In late 2020, Equitable Growth hosted a virtual event highlighting policy ideas for strengthening antitrust enforcement that were put forth in a report authored by seven academic antitrust and competition policy experts. Raksha Kopparam summarizes the report’s main ideas and policy proposals, while reporting on the event’s debate and discussion among participants.
The deadline for our 2021 Request for Proposals is this Sunday, February 7. Be sure to read through the four main issue areas in which the RFP is organized (human capital and well-being; the labor market; macroeconomics and inequality; and market structure), details about who is eligible, and instructions on how to apply on our website.
Links from around the web
Canceling all federal student debt can be done via executive action and would not only help all borrowers but would also begin to close the racial wealth divide in the United States. In an op-ed for The New York Times, Naomi Zewde and Darrick Hamilton explain how this policy idea would have a profound impact on the discriminatory burden of student loan debt for Black Americans. Zewde and Hamilton describe the long history of policies that discriminate against borrowers of color, especially Black borrowers, that has fostered the enormous Black-White wealth divide in the United States. Less household wealth, they write, means taking on more debt to pay for college, which gets compounded when Black workers earn less than their White counterparts upon graduating and entering the labor force. President Joe Biden can use executive authority to cancel all federal student loan debt—and in the absence of full cancellation, Zewde and Hamilton contend, the push to cancel $50,000 of debt per borrower would be a step in the right direction.
The benefits of raising the federal minimum wage from its current $7.25 per hour to $15 per hour would outweigh the costs of doing so, writes The Atlantic’s Annie Lowrey. Though the longstanding theory is that doing so would harm small businesses, raise prices on goods and services, and lead to rising unemployment, evidence suggests that these predictions are overblown. Recent research debunks the claim that higher wages lead to lower employment, with studies of U.S. cities and states, as well as other countries, that have raised the minimum wage finding no evidence of major job losses. As for the idea that “mom and pop” shops would go out of business, Lowrey explains that there are many tried-and-tested creative options these companies can use to adapt to a higher minimum wage. And, countering the idea that raising the minimum wage would cause inflation, Lowrey shows that the price increases from higher labor costs tend to be marginal. Rather than raising overblown and disproven potential costs of raising the minimum wage, she concludes, we should focus on the myriad proven benefits that would be seen and shared across the U.S. economy.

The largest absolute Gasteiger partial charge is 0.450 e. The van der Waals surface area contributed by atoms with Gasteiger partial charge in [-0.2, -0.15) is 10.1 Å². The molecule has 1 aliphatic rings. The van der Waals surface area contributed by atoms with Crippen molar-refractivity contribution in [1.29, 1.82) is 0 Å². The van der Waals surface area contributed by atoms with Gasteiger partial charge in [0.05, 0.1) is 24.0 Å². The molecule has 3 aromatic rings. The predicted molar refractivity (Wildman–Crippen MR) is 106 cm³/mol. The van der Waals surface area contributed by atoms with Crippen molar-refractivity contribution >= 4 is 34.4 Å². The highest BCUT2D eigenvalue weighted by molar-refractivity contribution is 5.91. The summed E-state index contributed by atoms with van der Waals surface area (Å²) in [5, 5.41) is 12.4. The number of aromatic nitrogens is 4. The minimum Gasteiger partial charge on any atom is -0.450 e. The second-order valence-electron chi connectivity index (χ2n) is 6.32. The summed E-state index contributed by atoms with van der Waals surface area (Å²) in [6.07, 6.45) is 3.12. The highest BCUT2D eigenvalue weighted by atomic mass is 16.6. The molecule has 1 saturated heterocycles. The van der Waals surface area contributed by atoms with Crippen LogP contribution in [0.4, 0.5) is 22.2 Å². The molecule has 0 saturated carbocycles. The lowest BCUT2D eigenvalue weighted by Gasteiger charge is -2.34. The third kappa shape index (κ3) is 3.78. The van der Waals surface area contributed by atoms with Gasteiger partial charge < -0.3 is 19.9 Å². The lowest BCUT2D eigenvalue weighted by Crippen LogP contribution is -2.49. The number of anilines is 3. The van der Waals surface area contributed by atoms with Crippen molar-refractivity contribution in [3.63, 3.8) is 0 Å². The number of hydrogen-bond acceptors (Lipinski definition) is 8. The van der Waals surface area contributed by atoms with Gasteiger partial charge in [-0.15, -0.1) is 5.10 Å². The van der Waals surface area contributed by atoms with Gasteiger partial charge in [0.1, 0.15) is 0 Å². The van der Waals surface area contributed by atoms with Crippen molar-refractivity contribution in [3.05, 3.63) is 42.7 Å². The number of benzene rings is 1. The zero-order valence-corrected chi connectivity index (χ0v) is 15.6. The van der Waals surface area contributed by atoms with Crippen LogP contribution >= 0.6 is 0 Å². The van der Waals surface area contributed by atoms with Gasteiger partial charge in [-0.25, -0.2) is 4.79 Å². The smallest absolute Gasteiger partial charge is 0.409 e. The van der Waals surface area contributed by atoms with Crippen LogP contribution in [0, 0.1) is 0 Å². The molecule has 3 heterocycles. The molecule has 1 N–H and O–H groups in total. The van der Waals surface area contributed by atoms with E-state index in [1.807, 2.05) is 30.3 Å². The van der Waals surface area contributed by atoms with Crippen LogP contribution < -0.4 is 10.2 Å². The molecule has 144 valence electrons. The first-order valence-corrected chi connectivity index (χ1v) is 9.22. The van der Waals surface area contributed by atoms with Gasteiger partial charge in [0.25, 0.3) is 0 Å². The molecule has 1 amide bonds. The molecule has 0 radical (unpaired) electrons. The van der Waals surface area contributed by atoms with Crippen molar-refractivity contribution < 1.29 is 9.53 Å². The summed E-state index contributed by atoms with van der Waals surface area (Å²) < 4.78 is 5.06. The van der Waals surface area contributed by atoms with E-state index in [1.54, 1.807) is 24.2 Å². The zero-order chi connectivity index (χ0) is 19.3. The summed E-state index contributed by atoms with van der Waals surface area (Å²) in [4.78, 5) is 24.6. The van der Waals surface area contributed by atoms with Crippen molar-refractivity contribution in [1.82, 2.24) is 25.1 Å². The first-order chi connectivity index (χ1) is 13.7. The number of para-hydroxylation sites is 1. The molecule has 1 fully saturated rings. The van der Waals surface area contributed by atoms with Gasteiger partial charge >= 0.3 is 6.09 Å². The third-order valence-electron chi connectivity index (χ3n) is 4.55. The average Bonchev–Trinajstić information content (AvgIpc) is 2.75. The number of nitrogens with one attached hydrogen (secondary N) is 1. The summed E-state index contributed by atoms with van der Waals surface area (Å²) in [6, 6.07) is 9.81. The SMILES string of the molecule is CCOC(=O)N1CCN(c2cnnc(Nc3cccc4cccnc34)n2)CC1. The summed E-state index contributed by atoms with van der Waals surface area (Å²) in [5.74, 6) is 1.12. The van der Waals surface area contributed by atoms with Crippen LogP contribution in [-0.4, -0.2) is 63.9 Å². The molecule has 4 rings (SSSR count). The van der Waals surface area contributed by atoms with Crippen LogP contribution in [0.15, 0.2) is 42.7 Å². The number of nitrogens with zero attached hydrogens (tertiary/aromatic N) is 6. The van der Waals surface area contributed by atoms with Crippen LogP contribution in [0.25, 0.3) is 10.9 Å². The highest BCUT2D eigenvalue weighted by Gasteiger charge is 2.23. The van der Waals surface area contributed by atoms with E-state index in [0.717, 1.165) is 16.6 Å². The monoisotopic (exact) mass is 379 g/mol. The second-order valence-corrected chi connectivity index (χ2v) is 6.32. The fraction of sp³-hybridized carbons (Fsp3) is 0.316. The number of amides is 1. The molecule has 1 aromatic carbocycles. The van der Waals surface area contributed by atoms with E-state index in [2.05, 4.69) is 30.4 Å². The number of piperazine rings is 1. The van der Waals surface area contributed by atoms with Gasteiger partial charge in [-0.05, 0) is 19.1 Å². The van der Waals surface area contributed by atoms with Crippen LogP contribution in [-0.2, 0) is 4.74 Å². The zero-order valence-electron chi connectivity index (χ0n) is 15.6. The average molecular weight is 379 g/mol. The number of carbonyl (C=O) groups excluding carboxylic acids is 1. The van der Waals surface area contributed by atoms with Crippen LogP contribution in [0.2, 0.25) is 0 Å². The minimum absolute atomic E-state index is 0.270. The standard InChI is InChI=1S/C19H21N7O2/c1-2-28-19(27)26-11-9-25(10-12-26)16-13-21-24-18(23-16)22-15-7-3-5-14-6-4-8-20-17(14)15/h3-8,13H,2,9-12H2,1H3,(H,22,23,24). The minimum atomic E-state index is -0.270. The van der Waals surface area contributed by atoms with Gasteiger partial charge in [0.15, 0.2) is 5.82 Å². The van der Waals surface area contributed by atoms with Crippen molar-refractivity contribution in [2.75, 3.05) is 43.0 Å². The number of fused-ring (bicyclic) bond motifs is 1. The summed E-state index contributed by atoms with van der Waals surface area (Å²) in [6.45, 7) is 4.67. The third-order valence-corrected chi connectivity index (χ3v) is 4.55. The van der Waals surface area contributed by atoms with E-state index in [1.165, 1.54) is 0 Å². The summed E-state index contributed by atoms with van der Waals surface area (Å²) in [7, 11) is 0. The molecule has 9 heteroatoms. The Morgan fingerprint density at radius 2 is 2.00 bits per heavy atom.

The coronavirus recession is disproportionately affecting working women. U.S. women have lost more than 30 years of gains in the labor market in the months since the virus began closing schools and child care facilities and causing overall employment to drop. And, while solutions to this crisis are complicated, write Fortune’s Maria Aspan and Emma Hinchliffe, the private sector and policymakers alike must act quickly and broadly to address and reverse the scarring that women workers face. Aspan and Hinchliffe run through the various proposals that would help working women amid the coronavirus crisis, including ideas in President Biden’s coronavirus relief package, wage hikes for caregivers, and increased funding for nutrition and housing assistance. Enforcement of existing policies, such as antidiscrimination and overtime regulations, would also support working women, especially Black women and Latina workers, as would increasing funding for state and local governments, where women and workers of color are overrepresented. Finally, Aspan and Hinchliffe explain, ramping up vaccinations to end the pandemic and jumpstart the recovery is key to solving many of these issues and getting people back to work.
Figure is from Equitable Growth’s “The consequences of political inequality and voter suppression for U.S. economic inequality and growth” by David Mitchell, Austin Clemens, and Shanteal Lake.